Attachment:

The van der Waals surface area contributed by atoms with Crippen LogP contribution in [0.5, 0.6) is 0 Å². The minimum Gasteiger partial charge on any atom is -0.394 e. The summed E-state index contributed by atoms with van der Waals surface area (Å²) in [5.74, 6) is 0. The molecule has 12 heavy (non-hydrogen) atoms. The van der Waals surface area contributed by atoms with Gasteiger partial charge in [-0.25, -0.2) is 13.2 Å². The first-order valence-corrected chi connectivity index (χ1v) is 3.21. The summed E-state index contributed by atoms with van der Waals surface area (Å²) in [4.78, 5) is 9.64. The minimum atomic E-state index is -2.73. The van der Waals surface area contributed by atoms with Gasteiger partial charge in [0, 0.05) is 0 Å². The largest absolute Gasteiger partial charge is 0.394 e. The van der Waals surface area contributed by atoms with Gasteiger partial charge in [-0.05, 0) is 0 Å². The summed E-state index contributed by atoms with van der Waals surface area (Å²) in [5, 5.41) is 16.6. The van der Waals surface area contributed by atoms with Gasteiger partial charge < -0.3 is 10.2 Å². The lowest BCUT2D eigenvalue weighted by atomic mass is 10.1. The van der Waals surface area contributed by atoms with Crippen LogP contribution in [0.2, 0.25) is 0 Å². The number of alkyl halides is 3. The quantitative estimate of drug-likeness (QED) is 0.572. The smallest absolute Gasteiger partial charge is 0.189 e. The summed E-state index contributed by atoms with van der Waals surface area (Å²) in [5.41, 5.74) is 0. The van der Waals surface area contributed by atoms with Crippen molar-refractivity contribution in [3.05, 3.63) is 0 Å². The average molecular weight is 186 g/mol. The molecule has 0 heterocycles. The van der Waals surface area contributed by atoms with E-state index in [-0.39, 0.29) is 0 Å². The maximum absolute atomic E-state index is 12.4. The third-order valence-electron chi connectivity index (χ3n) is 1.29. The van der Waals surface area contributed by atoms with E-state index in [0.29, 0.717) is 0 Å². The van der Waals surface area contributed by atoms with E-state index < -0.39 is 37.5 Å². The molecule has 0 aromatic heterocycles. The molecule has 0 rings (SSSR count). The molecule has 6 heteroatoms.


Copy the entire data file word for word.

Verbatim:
The van der Waals surface area contributed by atoms with Crippen LogP contribution in [0.5, 0.6) is 0 Å². The minimum Gasteiger partial charge on any atom is -0.394 e. The summed E-state index contributed by atoms with van der Waals surface area (Å²) in [5.74, 6) is 0. The molecule has 12 heavy (non-hydrogen) atoms. The van der Waals surface area contributed by atoms with Gasteiger partial charge in [-0.25, -0.2) is 13.2 Å². The first-order valence-corrected chi connectivity index (χ1v) is 3.21. The summed E-state index contributed by atoms with van der Waals surface area (Å²) in [4.78, 5) is 9.64. The minimum atomic E-state index is -2.73. The van der Waals surface area contributed by atoms with Gasteiger partial charge in [0, 0.05) is 0 Å². The largest absolute Gasteiger partial charge is 0.394 e. The van der Waals surface area contributed by atoms with Gasteiger partial charge in [-0.05, 0) is 0 Å². The summed E-state index contributed by atoms with van der Waals surface area (Å²) in [5, 5.41) is 16.6. The van der Waals surface area contributed by atoms with Gasteiger partial charge < -0.3 is 10.2 Å². The lowest BCUT2D eigenvalue weighted by atomic mass is 10.1. The van der Waals surface area contributed by atoms with Crippen LogP contribution in [0.2, 0.25) is 0 Å². The number of alkyl halides is 3. The quantitative estimate of drug-likeness (QED) is 0.572. The smallest absolute Gasteiger partial charge is 0.189 e. The summed E-state index contributed by atoms with van der Waals surface area (Å²) in [5.41, 5.74) is 0. The van der Waals surface area contributed by atoms with Crippen molar-refractivity contribution in [3.05, 3.63) is 0 Å². The average molecular weight is 186 g/mol. The molecule has 0 heterocycles. The van der Waals surface area contributed by atoms with E-state index in [-0.39, 0.29) is 0 Å². The maximum absolute atomic E-state index is 12.4. The third-order valence-electron chi connectivity index (χ3n) is 1.29. The van der Waals surface area contributed by atoms with E-state index in [0.29, 0.717) is 0 Å². The van der Waals surface area contributed by atoms with E-state index < -0.39 is 37.5 Å². The molecule has 0 aromatic heterocycles. The molecule has 0 rings (SSSR count). The molecule has 6 heteroatoms.